Animal Science Department

 

Date of this Version

1999

Comments

Published in Proceedings of the American Society of Animal Science, 1999. Copyright © 2000 American Society of Animal Science. Used by permission.

Abstract

The processing of grains to produce human foods, beverages, or fuel ethanol has resulted in a wide variety of associated feed by-products. Hominy feed and distillers by-products are feed by-products associated with two distinctly different drymilling industries. Hominy feed contains approximately 57% starch, 11% CP, and 5% fat (DM basis). When fed to finishing cattle, hominy feed has approximately 87% the net energy value of corn. Distillers by-products contain 25 to 32% CP and 13 to 16% fat (DM basis). Wet distillers by-products have approximately 97 to 147% the net energy value of corn. The energy value of wet distillers by-products may be affected by the type of grain used in the fermentation process (corn vs grain sorghum) and the amount of solubles added to the distillers grains. Drying distillers by-products reduces their net energy value but does not seem to affect their protein value. Corn gluten feed (CGF) and corn gluten meal (CGM) are feed by-products of the wet milling industry. Corn gluten feed is composed primarily of bran and steep. Corn gluten feed is lower in both CP (14 to 24%, DM basis) and escape protein (20 to 30%, % of CP) than CGM, but it is high in net energy for gain (90 to 114% of corn; DM basis). As the proportion of steep increases and bran decreases in CGF, the CP and net energy for gain content increases. When fed to finishing cattle, dried CGF has a lower net energy value than wet CGF. Wet distillers by-products and wet CGF seem to reduce the incidence of subacute acidosis. Because feed by-products have a high nutritional content and are often economically priced, they are excellent sources of energy and protein for feedlot cattle.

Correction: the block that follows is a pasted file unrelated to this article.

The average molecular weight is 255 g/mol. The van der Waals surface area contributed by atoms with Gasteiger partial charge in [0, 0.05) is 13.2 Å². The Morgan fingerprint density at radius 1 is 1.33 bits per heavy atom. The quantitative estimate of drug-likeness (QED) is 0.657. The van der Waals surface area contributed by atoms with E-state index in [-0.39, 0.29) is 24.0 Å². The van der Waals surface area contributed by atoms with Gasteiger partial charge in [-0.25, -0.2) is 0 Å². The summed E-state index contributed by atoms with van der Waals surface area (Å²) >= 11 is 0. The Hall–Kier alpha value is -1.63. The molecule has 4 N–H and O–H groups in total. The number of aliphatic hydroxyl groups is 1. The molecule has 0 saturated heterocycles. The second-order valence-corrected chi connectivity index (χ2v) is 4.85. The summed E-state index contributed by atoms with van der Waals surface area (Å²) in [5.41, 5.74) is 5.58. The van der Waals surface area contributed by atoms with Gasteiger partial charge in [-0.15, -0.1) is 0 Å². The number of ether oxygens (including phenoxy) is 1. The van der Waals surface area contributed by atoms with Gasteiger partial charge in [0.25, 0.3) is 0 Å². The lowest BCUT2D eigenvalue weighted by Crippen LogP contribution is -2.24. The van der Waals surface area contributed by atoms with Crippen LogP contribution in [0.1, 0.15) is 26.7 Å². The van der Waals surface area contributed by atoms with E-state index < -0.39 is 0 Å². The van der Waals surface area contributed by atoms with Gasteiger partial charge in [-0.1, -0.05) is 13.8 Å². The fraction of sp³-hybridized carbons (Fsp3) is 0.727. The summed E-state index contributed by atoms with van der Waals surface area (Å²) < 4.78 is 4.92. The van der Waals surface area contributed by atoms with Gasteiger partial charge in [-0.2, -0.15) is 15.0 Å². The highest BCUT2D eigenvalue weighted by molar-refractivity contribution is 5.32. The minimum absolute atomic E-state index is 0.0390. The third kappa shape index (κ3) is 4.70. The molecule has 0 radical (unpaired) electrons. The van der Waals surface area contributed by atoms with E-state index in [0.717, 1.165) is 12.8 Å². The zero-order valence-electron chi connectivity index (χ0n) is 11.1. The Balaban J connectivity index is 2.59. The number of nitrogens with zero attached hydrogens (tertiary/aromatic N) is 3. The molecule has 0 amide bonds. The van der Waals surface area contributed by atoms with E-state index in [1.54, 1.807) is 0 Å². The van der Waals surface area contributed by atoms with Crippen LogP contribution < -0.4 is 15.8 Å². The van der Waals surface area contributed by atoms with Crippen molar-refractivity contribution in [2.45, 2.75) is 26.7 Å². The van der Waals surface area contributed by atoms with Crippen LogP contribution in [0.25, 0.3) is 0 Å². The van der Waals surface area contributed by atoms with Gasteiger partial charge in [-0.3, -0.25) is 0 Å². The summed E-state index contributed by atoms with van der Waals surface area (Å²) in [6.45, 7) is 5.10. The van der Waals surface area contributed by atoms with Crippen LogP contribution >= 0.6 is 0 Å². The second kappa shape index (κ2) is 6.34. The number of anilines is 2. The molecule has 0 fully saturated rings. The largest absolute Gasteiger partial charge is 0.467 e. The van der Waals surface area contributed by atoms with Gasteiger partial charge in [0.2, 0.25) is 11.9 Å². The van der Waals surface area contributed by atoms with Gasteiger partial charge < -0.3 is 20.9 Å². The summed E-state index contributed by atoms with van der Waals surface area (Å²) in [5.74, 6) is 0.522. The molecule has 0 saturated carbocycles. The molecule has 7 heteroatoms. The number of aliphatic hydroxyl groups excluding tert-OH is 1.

Share

COinS